Here it is in case you want the science stuff…
Newton’s First Law of Motion: “An object at rest stays at rest and an object in motion stays in motion with the same speed and in the same direction unless acted upon by an unbalanced force.”
An easy way to think of it is like this… An object in motion tends to stay in motion. This means the longer you can have the car being pushed forward by the weight falling with gravity – the longer it will stay in motion.
Think of that bit of weight behind the rear axle as your high octane reserve fuel. Once the main fuel source is exhausted (the weight reaches the flat of the track) your reserve kicks in with that little extra oomph.
Center of Mass and Balance
There’s no need to do a bunch of math here unless you really enjoy it. In my experience, having the car’s balance point about ¾” in front of the back axle will maximize speed and stability for the race.
If you want to see how close you can get your car, find its balance point by laying it over a ruler standing on edge. If you happen to have a wedge with a wider base, that makes it even easier.
As you can see, the balance point (triangle) on the car example below is closer to 13/16” than 3/4” but it works well for the design and provides a very stable ride. Again, the ideal balance point is typically about ¾” in front of the rear axle. You should test to see what gives you the fastest car with the smoothest ride.
How to Place the Weight?
Because you want the weight at the bottom of the car’s body, it is a good idea to drill in from the sides or bottom. Either way works well. I personally like to drill from the bottom and glue the weights securely in place so I have more options in exactly where each bit of weight is placed.
If you want to eek out every last bit of aerodynamic advantage, fill in the remaining holes and indentations with wood putty. This will keep the air circulating without interference beneath the car.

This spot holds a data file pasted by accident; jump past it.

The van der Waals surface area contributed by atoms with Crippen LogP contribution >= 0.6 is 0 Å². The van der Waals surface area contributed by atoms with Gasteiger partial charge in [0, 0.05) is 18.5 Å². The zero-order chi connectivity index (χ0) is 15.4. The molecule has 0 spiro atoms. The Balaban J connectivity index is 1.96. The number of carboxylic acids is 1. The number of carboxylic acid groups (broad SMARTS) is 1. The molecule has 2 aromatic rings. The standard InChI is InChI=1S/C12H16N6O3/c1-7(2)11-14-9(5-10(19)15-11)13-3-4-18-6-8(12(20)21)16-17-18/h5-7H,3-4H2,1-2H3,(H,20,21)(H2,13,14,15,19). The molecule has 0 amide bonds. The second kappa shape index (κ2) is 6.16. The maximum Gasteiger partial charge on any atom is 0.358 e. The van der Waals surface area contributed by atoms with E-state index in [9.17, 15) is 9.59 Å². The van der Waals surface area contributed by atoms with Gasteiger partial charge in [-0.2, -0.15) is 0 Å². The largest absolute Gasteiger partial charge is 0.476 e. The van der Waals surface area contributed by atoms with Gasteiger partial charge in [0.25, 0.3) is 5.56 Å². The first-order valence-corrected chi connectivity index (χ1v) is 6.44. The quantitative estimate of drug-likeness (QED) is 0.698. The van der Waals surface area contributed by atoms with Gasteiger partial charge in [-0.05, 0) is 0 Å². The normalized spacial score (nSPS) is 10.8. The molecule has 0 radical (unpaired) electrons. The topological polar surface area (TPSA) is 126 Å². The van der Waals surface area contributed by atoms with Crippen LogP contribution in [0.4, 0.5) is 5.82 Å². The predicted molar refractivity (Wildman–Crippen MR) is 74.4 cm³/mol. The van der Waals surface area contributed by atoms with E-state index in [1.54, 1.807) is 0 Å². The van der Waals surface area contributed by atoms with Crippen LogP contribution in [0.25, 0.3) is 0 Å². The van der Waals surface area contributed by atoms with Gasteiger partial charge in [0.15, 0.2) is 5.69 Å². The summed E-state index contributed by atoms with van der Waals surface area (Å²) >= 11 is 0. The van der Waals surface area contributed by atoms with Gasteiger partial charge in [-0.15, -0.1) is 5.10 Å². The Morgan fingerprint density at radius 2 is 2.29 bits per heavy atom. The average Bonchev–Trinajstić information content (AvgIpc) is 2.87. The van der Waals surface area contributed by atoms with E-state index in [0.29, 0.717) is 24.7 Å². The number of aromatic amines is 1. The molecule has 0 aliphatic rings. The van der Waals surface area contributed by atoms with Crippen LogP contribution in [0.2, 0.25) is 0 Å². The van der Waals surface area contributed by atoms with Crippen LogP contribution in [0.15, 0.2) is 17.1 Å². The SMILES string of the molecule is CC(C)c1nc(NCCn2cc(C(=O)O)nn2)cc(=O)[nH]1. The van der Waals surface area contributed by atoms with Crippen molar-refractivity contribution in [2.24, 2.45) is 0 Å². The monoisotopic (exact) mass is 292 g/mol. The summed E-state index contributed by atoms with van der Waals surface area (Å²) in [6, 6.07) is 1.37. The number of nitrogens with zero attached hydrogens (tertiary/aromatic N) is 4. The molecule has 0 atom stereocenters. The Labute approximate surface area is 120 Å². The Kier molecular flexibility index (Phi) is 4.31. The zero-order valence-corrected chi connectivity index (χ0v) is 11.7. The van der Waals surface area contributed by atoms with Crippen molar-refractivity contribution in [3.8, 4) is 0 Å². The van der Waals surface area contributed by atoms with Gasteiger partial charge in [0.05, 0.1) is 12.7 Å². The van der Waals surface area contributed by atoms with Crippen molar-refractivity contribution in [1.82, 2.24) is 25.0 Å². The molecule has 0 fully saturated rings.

Pro Tip: If putty will add too much weight to your derby car, or mess up your careful weight distribution – run a length of 1-3/4″ wide tape along the bottom of the car to make a smooth underside canopy. Just trim a piece of 2″ wide tape. Today you can get tape in hundreds of patterns from camouflage to SpongeBob – or just stick to solid colors. It will look like high-gloss paint.
You can also trim and glue a regular playing card into place. Both methods work great!
Just make sure your race allows you to cover up the grooved axles. Some races require these to be visible and the nails within visible.
Supporting Weight (Relieving Stress on the Axles)
Once you have placed the wheels and axles on your weighted car, it is best to take the weight off the axles by letting the car body sit on a narrow block of some kind. Now there is no weight at all on the wheels or axles until the next time you run your car. This helps prevent any minor shifts your car might otherwise experience.
Here is our wedge Pinewood Derby car sitting on a six-inch-long block of two-by-two wood. Keep in mind that finished 2” x 2” wood is actually 1.5” x 1.5” so it fits just right. A small piece of two-by-four works great.
Supporting Structural Weight
Sometimes you might need to add a little support to a stack of weights if you drilled a little too deep into the derby car body. There’s an easy fix for that…
Pro Tip: If you want to conceal your weights by drilling cavities and putting the weights there and don’t want to drill in from the bottom for some reason – that is fine. You can drill from the top and leave about one-eight of an inch of wood at the bottom of the hole to support the weight.